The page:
NOEL KING, HOST:
A virus that spreads a lot has many chances to mutate, and COVID-19 is doing both in this country. Researchers in the U.S. now say they've found at least seven new variants here. Now, other countries - the U.K., South Africa and Brazil - they've all reported variants, too, with some big questions - like, are they more dangerous? - still outstanding. NPR's health correspondent Rob Stein has been following this one. Hi, Rob.
ROB STEIN, BYLINE: Good morning, Noel.
KING: What have you learned about the U.S. variants?
STEIN: So the first of these variants was spotted by researchers in Louisiana, but it turns out the same kind of mutation looks like it also emerged completely independently at least seven times in this country. You know, that set off alarms because it suggests the virus is doing something called convergent evolution. That's when an organism evolves in a way that gives it some kind of superior power. Here's what Jeremy Kamil of Louisiana State University says about what the virus is doing. He spotted the mutation.
JEREMY KAMIL: It's infected millions of humans around the world now, and it's probably just, you know, getting into a more intimate relationship with our species.
STEIN: The question is, what does that more intimate relationship mean, exactly? Does it make it spread more easily from one person to another? Does it make it more contagious?
KING: Do researchers know the answers to that?
STEIN: Yeah, well, no one knows yet.
STEIN: It looks like it's spreading quickly in the places where it's been spotted, but it's not at all clear if that's because of the mutation. You know, viruses mutate all the time. Sometimes, they're a big problem, but a lot of times, not so much. And there are other mutants that have been previously spotted in this country, like, you know, one that took over in Southern California. Scientists are still trying to figure out whether it's more contagious or, you know, it just got lucky. Now, this newly identified mutation occurred on a key protein that sticks out from the surface of the virus, called the spike protein. It's how the virus infects cells. It's also the target of drugs and vaccines, so any change could be really important. I talked about this with Andrew Pekosz at the Johns Hopkins Bloomberg School of Public Health.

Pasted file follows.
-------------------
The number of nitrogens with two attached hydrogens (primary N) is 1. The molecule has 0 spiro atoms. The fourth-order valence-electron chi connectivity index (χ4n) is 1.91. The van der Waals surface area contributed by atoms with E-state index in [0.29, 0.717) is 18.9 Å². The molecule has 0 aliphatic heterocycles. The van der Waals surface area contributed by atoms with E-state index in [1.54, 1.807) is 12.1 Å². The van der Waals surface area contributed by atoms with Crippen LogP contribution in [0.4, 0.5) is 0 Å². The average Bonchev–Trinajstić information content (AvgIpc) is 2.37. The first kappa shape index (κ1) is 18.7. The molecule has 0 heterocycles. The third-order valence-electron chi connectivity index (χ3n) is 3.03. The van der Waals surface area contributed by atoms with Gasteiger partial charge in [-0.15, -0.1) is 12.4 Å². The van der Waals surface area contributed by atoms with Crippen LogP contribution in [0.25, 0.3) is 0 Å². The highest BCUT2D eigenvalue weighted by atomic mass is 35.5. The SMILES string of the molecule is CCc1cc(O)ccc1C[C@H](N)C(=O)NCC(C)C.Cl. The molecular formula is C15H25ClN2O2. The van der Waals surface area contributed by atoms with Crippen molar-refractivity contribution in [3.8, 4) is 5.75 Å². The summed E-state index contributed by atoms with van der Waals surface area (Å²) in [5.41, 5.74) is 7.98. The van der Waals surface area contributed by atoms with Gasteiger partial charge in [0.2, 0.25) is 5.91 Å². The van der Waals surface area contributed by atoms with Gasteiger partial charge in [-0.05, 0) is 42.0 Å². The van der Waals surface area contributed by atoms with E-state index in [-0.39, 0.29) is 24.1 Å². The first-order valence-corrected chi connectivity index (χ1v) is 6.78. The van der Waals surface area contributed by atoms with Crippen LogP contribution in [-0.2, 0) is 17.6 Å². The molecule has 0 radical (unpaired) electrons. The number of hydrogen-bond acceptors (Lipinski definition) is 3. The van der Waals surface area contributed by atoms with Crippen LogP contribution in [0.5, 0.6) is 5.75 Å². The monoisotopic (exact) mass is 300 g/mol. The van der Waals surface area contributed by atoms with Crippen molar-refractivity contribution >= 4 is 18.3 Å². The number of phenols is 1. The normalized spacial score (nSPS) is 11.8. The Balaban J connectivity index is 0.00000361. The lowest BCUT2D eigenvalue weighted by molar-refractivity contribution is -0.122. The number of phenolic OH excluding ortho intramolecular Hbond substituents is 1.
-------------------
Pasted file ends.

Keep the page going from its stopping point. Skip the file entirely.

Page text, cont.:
ANDREW PEKOSZ: We should keep an eye on it. I myself have already passed this on to the people in my laboratory, and we're looking to see if we can find viruses with this mutation because if we can, we're going to bring it into the laboratory and try to study it to see what's actually happening here.
STEIN: Now, you know, to be clear, Pekosz means he passed on the details about these new variants...
STEIN: ...To his colleagues - yeah - so they can determine, you know, whether they're more contagious or not. Now, no one thinks there's any reason to panic - you know, far from it, actually. And we already know that there are those other variants circulating in this country that we know we should be worried about.
KING: And what about the non-U.S. variants, some of which were identified before ours? How are they evolving?
STEIN: Yeah. Yeah, so, you know, more than 1,100 cases of the one first flagged in the U.K. have been confirmed in at least 40 states. And British scientists just released more data that makes them even more worried than ever that in addition to spreading faster, it may also make people sicker. You know, and the first one spotted in South Africa has now been detected in at least eight states. And the one originally seen in Brazil is in at least two states. But the reality is they're probably already way more common than that. The U.S. just isn't sequencing the genetic code of the virus enough to really know how widespread they are and to spot any new variants fast. I talked about this with Saskia Popescu at George Mason University.
SASKIA POPESCU: We're flying blind right now when it comes to mutations and how prevalent they might be in the community already, so we really need to ramp it up.
STEIN: The CDC says it's trying to ramp it up, but the country still has a ways to go.
KING: And what about the vaccines that we currently have? Will they help against the new variants?
STEIN: Yeah, so the vaccines may be somewhat less effective against some of these variants, but so far, they seem to work pretty well. But the most important thing is to keep these viruses from spreading as much as we can, you know, to prevent any more dangerous ones from occurring. You know, the virus is still spreading like crazy in this country, which makes the U.S. essentially a giant petri dish that could easily produce even more new mutants.
KING: NPR health correspondent Rob Stein. Thanks for your reporting, Rob.
STEIN: You bet, Noel.
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